UTSA Discover
UTSA Discover

2007 VOL.1, NO 1

The Road to Excellence
First Edition
Feature Stories
A Deadly Foe

Look Who's Talking—
In Two Languages

Tracking Transportation

Destroying to Protect

After the Dissertation
About Us

Bilingual baby
Look Who's Talking—In Two Languages
Scientists team up to study language acquisition in bilingual babies

In the baby lab and in the home
Maritza Rivera-Gaxiola, a research professor and neurobiologist from UW’s Institute for Learning and Brain Sciences, temporarily relocated to San Antonio to conduct the neurological tests. She spent six weeks measuring the ability of the babies to discriminate among three basic phonemes found in English or Spanish and testing their mental, motor, behavioral and linguistic development. To most ears, the syllables tested sound like “ta” or “da,” but in fact there are telling nuances in the use of each syllable in English or in Spanish that will register on the EEG.

By analyzing the EEG data, Rivera-Gaxiola is able to tell whether the babies differentiate between Spanish and English sounds at a very young age.

This technique builds on seminal research done by Kuhl on language acquisition in monolingual babies. Up until 6 to 8 months of age, researchers found, infants can hear and respond to speech sounds from all languages. But by 10 to 12 months of age, they react only to the sounds used in their environment, Rivera-Gaxiola explains.

“These kids responded to both languages equally,” says Rivera-Gaxiola. This finding is consistent with the research on monolingual babies, because these children are hearing speech in two languages on a regular basis.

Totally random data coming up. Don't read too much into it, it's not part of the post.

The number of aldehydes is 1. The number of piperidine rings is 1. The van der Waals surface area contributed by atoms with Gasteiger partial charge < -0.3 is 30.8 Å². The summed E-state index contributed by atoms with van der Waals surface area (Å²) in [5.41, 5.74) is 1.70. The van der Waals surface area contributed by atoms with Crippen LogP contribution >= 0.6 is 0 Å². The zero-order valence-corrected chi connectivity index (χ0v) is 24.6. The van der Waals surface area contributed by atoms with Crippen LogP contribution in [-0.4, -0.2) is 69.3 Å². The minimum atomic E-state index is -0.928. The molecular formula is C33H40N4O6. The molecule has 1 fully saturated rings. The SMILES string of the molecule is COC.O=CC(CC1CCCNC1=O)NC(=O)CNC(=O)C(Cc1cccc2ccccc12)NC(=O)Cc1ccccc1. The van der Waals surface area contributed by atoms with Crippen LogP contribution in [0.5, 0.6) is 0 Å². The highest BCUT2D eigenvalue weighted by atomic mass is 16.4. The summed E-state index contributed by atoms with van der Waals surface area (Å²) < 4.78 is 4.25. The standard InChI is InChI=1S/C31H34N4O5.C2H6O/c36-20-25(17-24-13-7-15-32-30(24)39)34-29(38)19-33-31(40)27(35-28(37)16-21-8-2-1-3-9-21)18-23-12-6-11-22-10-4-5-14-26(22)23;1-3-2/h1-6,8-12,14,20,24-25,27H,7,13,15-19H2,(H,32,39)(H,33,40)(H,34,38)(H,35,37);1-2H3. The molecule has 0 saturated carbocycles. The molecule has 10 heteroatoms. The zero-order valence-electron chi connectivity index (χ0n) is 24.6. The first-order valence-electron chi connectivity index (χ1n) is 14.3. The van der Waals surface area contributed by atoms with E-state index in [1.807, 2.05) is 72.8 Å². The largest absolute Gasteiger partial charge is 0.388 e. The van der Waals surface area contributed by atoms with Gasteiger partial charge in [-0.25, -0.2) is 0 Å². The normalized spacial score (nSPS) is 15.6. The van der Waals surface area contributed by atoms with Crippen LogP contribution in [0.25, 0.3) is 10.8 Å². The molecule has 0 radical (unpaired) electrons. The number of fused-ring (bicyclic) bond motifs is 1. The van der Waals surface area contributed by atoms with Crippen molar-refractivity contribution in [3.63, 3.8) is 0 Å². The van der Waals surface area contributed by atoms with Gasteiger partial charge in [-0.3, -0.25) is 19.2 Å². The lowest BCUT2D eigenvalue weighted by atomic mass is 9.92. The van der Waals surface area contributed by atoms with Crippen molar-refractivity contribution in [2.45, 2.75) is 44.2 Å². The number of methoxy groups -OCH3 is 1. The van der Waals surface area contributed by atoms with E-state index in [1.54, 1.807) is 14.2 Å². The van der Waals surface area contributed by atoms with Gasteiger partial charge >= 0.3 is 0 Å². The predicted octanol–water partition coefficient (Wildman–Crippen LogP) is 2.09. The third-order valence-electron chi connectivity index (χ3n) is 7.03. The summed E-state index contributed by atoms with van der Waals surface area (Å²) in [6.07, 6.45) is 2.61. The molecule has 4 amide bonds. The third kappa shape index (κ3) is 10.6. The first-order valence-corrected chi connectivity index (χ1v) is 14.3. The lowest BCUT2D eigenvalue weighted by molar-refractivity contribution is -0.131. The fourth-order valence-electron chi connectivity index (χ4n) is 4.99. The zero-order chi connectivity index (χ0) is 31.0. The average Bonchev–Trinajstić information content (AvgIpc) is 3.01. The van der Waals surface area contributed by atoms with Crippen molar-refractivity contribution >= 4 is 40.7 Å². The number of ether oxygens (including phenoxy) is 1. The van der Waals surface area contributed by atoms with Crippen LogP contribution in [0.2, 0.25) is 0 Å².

Meanwhile, UTSA researchers are expanding the very definition of bilingualism. “There is not just one prototype of a bilingual home,” Romo says.

Some children in the research pool have parents who speak only Spanish, but they pick up English from their older siblings. Other children have Spanish-dominant grandparents, with parents who are mostly English-speaking but understand Spanish. Not all the families have roots in Mexico; some bring Spanish from other parts of the world. Another family switches back and forth between English and Spanish, in what many people think of as “Tex-Mex.”

Putting it all together
The interdisciplinary approach is building an extensive database about the developing bilingual brain, Rivera-Gaxiola says. Putting the data together will yield research that challenges the way both academic disciplines think about their subjects.

One example: Rivera-Gaxiola will add variables having to do with socioeconomic status to her research. “I didn’t have the ethnographic approach, and it changes and enriches the way I look at my data,” she says.

Romo finds the study of language acquisition from the phonetic level to be new and enriching information for her own sociological research.

Ultimately, Romo hopes the study will show “how rich a bilingual experience is and how much it would contribute to the cognitive development and ability of someone to expand their horizons both educationally and economically,” she says. In these babies’ future, that will be a valuable skill indeed.
*Name has been changed to provide confidentiality.


Harriett Romo
Associate professor of sociology
Director of the UTSA Mexico Center

Harriett Romo is the lead investigator at UTSA for the Learning in Informal and Formal Environments (LIFE) Project, supported by the National Science Foundation. The purpose of the LIFE Project at UTSA is to allow researchers to study how learning occurs from infancy to adulthood in formal and informal bilingual settings.

Romo also heads the UTSA Mexico Center, which highlights ties between UTSA and Mexico. With interdisciplinary collaboration, the center promotes research, projects and service activities.

Romo has a bachelor’s degree in education, master’s degrees in education and sociology and a Ph.D. in sociology. She was a postdoctoral scholar in sociology at Stanford University. She has been with UTSA since 1999.

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